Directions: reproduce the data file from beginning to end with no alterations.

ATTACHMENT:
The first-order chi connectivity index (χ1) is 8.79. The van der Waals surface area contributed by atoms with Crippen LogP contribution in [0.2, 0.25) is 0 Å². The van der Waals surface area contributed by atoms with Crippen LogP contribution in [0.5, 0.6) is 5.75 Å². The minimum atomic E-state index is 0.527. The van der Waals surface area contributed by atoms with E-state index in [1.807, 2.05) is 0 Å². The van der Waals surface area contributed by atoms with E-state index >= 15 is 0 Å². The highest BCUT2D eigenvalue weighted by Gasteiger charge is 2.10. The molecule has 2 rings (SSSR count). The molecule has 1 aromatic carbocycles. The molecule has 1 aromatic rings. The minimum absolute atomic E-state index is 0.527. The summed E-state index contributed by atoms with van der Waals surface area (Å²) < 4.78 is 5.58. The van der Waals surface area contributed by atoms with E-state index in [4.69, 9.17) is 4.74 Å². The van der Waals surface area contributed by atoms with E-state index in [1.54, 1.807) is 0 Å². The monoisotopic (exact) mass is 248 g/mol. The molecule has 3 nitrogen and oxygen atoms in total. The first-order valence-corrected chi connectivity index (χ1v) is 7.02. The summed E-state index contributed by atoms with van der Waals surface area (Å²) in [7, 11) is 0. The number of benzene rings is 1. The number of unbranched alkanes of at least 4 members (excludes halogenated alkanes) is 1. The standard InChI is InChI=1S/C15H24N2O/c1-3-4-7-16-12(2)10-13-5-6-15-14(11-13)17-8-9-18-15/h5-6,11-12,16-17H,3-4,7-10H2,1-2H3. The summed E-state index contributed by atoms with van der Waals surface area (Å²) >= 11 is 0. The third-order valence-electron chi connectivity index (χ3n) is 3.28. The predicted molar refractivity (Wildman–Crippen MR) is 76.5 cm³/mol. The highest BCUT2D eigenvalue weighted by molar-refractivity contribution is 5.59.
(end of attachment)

The first-order chi connectivity index (χ1) is 8.79. The van der Waals surface area contributed by atoms with Crippen LogP contribution in [0.2, 0.25) is 0 Å². The van der Waals surface area contributed by atoms with Crippen LogP contribution in [0.5, 0.6) is 5.75 Å². The minimum atomic E-state index is 0.527. The van der Waals surface area contributed by atoms with E-state index in [1.807, 2.05) is 0 Å². The van der Waals surface area contributed by atoms with E-state index >= 15 is 0 Å². The highest BCUT2D eigenvalue weighted by Gasteiger charge is 2.10. The molecule has 2 rings (SSSR count). The molecule has 1 aromatic carbocycles. The molecule has 1 aromatic rings. The minimum absolute atomic E-state index is 0.527. The summed E-state index contributed by atoms with van der Waals surface area (Å²) < 4.78 is 5.58. The van der Waals surface area contributed by atoms with E-state index in [4.69, 9.17) is 4.74 Å². The van der Waals surface area contributed by atoms with E-state index in [1.54, 1.807) is 0 Å². The monoisotopic (exact) mass is 248 g/mol. The molecule has 3 nitrogen and oxygen atoms in total. The first-order valence-corrected chi connectivity index (χ1v) is 7.02. The summed E-state index contributed by atoms with van der Waals surface area (Å²) in [7, 11) is 0. The number of benzene rings is 1. The number of unbranched alkanes of at least 4 members (excludes halogenated alkanes) is 1. The standard InChI is InChI=1S/C15H24N2O/c1-3-4-7-16-12(2)10-13-5-6-15-14(11-13)17-8-9-18-15/h5-6,11-12,16-17H,3-4,7-10H2,1-2H3. The summed E-state index contributed by atoms with van der Waals surface area (Å²) >= 11 is 0. The third-order valence-electron chi connectivity index (χ3n) is 3.28. The predicted molar refractivity (Wildman–Crippen MR) is 76.5 cm³/mol. The highest BCUT2D eigenvalue weighted by molar-refractivity contribution is 5.59.